And to this natural splendour, people have added some quite extraordinary buildings over the centuries. Admittedly, in the case of castles like Edinburgh and Dunnottar, they did so out of fear of foreign invaders and some equally bloodthirsty neighbours.
However, in these more enlightened times, Scotland is happy to welcome invasions of a very different kind of visitor, with the rampaging warriors of yore replaced by much friendlier tourists. (That’s for the most part at least, with the Covid pandemic having seen off the majority of complaints about over-tourism.)
So the decision by Visit Scotland and ferry company DFDS Seaways to work together on encouraging people from Germany and the Netherlands to travel across the North Sea for a holiday is welcome news.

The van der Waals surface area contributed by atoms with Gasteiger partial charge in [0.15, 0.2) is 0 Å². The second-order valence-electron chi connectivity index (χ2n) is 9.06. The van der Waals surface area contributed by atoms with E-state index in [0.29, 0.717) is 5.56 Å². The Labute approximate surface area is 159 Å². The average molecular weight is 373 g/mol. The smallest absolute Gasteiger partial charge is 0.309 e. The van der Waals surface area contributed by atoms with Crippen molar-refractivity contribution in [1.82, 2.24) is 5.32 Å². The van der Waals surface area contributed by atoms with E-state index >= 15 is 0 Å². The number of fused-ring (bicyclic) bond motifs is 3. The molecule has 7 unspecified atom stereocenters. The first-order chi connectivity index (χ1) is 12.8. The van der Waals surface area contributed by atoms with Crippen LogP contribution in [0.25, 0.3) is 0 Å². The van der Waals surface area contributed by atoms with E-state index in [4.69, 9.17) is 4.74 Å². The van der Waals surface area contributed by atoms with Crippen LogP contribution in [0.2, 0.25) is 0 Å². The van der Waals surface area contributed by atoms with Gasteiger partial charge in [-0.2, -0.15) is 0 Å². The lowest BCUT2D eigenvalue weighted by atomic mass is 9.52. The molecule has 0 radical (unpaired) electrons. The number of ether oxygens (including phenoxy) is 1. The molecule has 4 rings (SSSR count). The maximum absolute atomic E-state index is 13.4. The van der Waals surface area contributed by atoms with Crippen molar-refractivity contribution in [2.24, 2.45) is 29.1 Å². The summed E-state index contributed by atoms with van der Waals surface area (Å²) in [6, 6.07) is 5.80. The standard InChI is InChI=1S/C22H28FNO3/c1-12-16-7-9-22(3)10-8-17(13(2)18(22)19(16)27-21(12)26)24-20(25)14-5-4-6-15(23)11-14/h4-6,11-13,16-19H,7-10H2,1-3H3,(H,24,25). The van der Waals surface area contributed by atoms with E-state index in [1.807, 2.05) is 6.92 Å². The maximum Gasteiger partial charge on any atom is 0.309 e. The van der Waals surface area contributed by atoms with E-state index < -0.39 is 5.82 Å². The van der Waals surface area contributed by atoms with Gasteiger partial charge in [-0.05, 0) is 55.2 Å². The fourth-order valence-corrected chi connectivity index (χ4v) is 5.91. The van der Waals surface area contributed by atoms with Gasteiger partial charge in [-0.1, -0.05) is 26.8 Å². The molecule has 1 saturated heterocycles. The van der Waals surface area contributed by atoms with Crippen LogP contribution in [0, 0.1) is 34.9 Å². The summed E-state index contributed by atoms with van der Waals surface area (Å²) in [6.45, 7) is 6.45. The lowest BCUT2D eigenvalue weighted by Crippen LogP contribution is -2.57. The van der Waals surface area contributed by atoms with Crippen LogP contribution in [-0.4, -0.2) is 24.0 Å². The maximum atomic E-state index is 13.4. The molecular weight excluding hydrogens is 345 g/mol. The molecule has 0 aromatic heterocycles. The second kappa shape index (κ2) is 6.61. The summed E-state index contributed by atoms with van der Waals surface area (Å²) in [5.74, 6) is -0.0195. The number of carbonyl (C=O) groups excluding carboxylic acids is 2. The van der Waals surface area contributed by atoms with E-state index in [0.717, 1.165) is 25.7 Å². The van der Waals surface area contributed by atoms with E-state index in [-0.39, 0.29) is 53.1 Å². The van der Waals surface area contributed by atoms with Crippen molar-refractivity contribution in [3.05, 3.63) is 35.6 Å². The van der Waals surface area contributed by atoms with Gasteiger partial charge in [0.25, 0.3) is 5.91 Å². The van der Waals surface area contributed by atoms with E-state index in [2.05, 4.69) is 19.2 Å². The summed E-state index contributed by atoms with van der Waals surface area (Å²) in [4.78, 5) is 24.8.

Currently those making the trip would need to sail to Newcastle, but DFDS has plans to re-open ferry services to Rosyth, which last sailed in 2018, initially for freight but then also for passengers.
Visit Scotland hopes spreading the word about Scotland’s many castles and other attractions like Rosslyn Chapel, the Isle of Staffa and the Mull of Galloway will help persuade tourists from the continent to make the journey. Some people may also be intrigued by the idea of sailing across the North Sea itself. Such a journey comes with considerably more romance than any flight, even if it takes longer.
With a fair wind, this could be just the start of a significant new source of business for the much-beleaguered tourism industry.